Im Licht der Lagune.
In 1786 Count Paolo di Barbaro, while hunting ducks in the lagoon near Venice, notices a boat stuck in a swamp. In it lies a nude young man, apparently dead. Thus begins a fascinating tale involving two ancient Venetian families and a mysterious young stranger. The first few chapters of the novel set the stage for the eventual interaction of the two families with each other and with Andrea, the young stranger who was actually alive in the boat and who recovers in the monastery to which Count di Barbaro takes him during the first evening of the action.
Count Paolo di Barbaro, age forty-six, the older of two brothers, lives alone in a large palace in Venice. His life consists primarily of collecting paintings, contemplating them in his own gallery, and sending some of them to his brother Antonio, who has a position at the Venetian embassy in London. Next door to the palace of the di Barbaro family is the one owned by Giovanni Nardi, a senile, infirm widower and father of three daughters. Nardi has recently commanded his eldest daughter Caterina (age twenty) to return from the convent where she has been educated.
The bulk of the novel relates how these people use arcane inheritance laws and outmoded social conventions to make one another miserable. Paolo di Barbaro falls in love with Caterina and decides that he wants to marry her. But Giovanni Nardi wants Caterina to marry Antonio di Barbaro, who, being the younger of the two brothers, will not inherit the di Barbaro palace and fortune. Thus, according to Nardi's plans, Antonio will live with Caterina in the Nardi palace, and the couple will, so Nardi hopes, produce a male grandson for him. During the decisive meeting between Nardi and Paolo di Barbaro, the latter completely acquiesces in Nardi's plans.
The wedding between Caterina and Antonio takes place, but the marriage is not consummated, and Antonio returns to London a week later. Meanwhile, Andrea has been accepted in Paolo di Barbaro's household. At first he works as a sort of handyman, but when the Count discovers that Andrea has an extraordinary gift for drawing, he fosters this talent and employs him as a resident artist. After Antonio's departure for London, Andrea is employed as Caterina's cicisbeo - i.e., as a companion who is to escort and protect her when she appears in public.
In Hanns-Josef Ortheil's novel the requirements of chivalry and chastity for the office of cicisbeo are made abundantly clear. Nevertheless, Caterina and Andrea soon become lovers. At first Caterina acts as a model for Andrea, and this situation soon evolves into lovemaking. The ten to fifteen pages describing their first coitus and their subsequent prolonged honeymoon constitute truly inspired erotic writing. Count Paolo eventually finds a whole stack of erotic drawings depicting Caterina and Andrea. This discovery so infuriates him that he writes an anonymous letter to the Office of the Inquisition, denouncing Andrea and enclosing some of the drawings as proof. Soon afterward, Andrea is incarcerated. He is never charged with a crime, is never tried, yet spends a prolonged period in jail, where he eventually goes insane. After a period of grieving, Caterina finally confesses her "sins" to Count Paolo, who keeps the matter confidential, thus saving his brother's "honor." Count Paolo and Caterina become platonic companions. Antonio visits Venice from time to time, and Caterina bears him two daughters.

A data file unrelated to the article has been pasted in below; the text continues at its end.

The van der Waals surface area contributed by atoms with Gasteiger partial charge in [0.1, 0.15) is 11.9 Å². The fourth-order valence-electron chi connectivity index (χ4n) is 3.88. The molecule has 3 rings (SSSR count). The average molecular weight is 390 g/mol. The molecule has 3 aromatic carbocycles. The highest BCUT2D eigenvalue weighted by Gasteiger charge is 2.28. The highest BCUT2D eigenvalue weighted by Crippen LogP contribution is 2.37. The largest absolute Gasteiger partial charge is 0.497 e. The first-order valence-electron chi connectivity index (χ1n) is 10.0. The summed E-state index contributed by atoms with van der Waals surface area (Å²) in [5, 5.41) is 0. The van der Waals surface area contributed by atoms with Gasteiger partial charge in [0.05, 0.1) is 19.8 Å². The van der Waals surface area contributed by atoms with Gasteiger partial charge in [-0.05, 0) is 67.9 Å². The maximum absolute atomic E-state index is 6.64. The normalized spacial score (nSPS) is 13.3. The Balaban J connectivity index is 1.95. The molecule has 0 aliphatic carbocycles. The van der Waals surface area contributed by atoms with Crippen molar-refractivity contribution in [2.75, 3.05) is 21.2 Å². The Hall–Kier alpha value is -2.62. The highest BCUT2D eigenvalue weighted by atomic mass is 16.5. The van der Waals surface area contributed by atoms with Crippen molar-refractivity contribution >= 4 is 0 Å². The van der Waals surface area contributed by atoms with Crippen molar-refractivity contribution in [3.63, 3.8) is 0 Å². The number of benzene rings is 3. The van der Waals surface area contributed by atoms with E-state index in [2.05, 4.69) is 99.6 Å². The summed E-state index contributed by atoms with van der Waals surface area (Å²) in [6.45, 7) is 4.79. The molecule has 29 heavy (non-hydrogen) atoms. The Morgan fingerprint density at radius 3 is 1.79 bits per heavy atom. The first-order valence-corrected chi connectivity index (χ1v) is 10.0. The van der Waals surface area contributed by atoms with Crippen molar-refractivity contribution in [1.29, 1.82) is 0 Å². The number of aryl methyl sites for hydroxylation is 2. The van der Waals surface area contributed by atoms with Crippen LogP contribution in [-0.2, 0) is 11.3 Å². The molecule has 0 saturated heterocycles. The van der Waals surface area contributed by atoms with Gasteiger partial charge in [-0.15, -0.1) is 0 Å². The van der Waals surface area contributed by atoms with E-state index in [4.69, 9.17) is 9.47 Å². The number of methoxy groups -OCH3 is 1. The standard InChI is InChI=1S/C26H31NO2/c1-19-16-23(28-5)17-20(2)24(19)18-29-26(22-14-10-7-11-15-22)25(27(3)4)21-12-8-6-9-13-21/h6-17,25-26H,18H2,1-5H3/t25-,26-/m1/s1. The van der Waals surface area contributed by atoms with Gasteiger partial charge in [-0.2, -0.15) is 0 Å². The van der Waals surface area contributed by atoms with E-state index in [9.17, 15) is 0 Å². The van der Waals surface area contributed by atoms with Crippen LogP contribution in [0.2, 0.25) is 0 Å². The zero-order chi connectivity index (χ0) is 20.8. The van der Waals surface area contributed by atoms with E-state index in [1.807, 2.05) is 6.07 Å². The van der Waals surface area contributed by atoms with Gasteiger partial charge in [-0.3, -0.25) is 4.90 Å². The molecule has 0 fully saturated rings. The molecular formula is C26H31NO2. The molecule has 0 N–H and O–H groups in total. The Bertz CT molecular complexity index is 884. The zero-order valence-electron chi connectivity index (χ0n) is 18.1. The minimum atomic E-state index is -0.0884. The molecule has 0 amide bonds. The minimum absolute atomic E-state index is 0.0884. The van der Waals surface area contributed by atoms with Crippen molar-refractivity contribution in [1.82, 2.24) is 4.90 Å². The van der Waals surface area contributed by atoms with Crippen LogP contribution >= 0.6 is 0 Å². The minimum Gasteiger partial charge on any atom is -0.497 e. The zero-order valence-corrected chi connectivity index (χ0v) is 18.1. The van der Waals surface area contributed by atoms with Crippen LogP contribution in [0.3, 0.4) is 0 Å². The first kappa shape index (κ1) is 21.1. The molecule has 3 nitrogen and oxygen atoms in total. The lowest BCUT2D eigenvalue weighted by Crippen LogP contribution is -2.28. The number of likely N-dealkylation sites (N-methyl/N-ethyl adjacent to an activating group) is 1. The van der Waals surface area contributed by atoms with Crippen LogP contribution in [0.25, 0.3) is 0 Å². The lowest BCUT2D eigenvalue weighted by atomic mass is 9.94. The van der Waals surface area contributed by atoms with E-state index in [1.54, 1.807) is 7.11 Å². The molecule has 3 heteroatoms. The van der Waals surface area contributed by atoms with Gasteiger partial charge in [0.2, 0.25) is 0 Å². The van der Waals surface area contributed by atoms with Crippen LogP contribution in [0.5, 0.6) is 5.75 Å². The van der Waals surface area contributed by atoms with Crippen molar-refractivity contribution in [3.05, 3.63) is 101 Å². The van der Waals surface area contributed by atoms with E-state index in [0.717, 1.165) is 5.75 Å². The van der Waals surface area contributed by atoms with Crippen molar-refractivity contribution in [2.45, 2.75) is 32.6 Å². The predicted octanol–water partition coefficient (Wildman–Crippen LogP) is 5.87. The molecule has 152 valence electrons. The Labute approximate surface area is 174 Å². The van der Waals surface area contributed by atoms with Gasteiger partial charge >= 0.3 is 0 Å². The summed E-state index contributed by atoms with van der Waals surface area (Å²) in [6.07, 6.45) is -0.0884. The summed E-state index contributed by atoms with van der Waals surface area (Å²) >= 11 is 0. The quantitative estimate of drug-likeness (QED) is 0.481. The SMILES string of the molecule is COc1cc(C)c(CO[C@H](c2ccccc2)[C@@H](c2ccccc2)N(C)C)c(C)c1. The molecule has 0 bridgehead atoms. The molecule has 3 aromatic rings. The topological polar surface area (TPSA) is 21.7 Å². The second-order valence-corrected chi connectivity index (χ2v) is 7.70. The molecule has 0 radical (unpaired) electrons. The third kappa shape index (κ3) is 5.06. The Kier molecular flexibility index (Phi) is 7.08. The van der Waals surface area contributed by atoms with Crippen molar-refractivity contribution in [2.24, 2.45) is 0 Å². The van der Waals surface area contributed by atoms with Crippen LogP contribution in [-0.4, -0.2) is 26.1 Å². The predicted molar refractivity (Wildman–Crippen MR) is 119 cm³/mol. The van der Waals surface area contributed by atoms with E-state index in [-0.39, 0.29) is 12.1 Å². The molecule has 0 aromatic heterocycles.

Above and beyond the action which I have described there looms the larger conflict between contemplative fatigue and hollow, senseless conventions, as personified by the di Barbaro brothers and old Nardi, and strength and youthful vitality, as personified by Caterina and Andrea. Caterina's old nurse serves as an eloquent choral character when she rails against the iniquity of marrying off a young woman to a much older man, against "false habits" and "old used-up ideas." In addition, throughout much of the book the contrast between the old school of painting as exemplified by Canaletto and the new school as exemplified by Andrea and later on by J. M. W. Turner is presented.
Given the abundance of topics woven into the fabric of the novel, it is perhaps not surprising that the author left a few loose ends: Caterina's sisters are mentioned only once or twice. Are they still languishing in a convent while Caterina establishes her brilliant salon? Is it credible that Antonio left his young and beautiful wife after one week of marriage without ever touching her? Could the Office of the Inquisition in eighteenth-century Venice really be induced by one anonymous letter to jail a person indefinitely without a trial?
These quibbles apart, Ortheil's new novel is a welcome addition to contemporary fiction.
Franz P. Haberl
Cardigan, P.E.I., Canada
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|Publication:||World Literature Today|
|Article Type:||Book Review|
|Date:||Jan 1, 2000|
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